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Bush: US Economy Will Rebound From Sept 11 - 2002-08-13

President Bush hosted an economic conference in Texas Tuesday, as part of his efforts to reassure Americans worried about the strength of the nation's economy. More than 240 people, from truck drivers, to entrepreneurs, to the heads of some of the nation's biggest corporations, took part in the meeting.

At the end of the day, the president told the participants that the economy will rebound from the damage done by the September 11 terrorist attacks and a series of corporate scandals.

"The foundations of the American economy are strong," he said. "Yet the only purpose of a strong foundation is to build on it."

He said the goal is sustained economic growth, adding it is vital for policy makers in Washington to hear the views of people who live far from the nation's capital, people who worry about their jobs, their retirement savings, and meeting the family budget.

"We have heard from Americans who are concerned but not discouraged," he said. "We've seen problems but we are confident in the long term health of this economy."

That theme ran through the eight panel discussions at the conference, each led by a top administration official. They talked about issues ranging from trade, to the high cost of health care, to worker training. But at each session, there was a reminder of the impact the corporate scandals have had on consumer confidence.

At a panel on economic recovery, Larry Johnston, the head of the Albertson's supermarket chain, said restoring faith in the business sector is crucial.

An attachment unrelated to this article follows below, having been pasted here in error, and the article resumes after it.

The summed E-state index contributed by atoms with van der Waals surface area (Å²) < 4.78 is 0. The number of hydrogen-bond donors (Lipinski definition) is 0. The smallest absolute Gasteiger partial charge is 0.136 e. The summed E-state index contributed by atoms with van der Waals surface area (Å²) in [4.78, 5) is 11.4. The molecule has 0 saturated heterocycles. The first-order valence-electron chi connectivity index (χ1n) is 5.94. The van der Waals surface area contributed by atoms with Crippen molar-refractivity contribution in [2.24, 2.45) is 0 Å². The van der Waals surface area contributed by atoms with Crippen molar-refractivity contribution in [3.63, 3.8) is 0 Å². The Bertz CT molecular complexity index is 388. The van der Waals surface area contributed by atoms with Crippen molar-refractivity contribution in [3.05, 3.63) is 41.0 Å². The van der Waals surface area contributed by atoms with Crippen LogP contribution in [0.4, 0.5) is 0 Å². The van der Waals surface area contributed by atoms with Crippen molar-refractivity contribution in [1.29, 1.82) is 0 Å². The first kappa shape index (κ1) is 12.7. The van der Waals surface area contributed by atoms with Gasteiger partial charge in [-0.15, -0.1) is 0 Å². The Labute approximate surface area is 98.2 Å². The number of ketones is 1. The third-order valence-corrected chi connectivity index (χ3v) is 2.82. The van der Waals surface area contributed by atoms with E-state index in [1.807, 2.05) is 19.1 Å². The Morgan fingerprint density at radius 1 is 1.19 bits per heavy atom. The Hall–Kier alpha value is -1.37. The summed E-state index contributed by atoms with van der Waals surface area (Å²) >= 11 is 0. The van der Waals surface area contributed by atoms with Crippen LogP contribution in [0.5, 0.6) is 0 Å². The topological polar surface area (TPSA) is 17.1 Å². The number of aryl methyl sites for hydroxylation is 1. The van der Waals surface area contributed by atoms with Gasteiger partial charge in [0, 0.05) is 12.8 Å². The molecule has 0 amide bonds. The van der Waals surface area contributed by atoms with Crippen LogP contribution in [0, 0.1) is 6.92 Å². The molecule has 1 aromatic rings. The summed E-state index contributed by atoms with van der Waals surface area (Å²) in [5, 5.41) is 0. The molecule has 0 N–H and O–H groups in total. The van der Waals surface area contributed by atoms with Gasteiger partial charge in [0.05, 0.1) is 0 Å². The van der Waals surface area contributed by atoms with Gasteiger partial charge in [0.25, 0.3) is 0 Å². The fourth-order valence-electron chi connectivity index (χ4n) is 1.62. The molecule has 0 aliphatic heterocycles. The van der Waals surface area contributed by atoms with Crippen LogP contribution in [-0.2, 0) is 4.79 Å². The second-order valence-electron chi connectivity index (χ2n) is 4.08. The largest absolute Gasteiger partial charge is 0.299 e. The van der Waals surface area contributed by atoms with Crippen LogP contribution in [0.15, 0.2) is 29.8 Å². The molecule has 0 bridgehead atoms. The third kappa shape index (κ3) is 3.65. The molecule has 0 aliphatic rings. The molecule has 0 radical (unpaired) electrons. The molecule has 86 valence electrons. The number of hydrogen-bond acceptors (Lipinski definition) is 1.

"As I talk to consumers every day, right down on the floor of a grocery store," he said, "people are concerned about this issue. And that is my job as a CEO and my fellow CEOs in this country. And now is not the time to hide. It is time to be out in front. It is time to put criminals in jail."

The series of high-profile cases of corporate wrongdoing have led to steep plunges in the stock market, affecting Americans from all walks of life. Senior citizens, who have seen their investments dwindle, have been among the hardest hit. They say they can not wait years to recover their losses.

Freda Green told a session on health care policy that she is among the seniors now facing tough budget choices. "I want to speak for the heart of America, for the senior citizens that are suffering, who want action now. We don't want to wait two or three years!", he said.

There was little criticism of Bush administration policies at the half-day forum, which was held on the campus of Baylor University, about a half-hour drive from the president's ranch. No members of Congress were invited and Democrats complained that the conference was merely a public relations effort by the White House.

President Bush referred to his differences with congressional Democrats only once during the event. He said he would not release about $5 billion added by Congress to a bill providing funding for the war on terrorism. The president said if Congress will not show fiscal restraint, he will.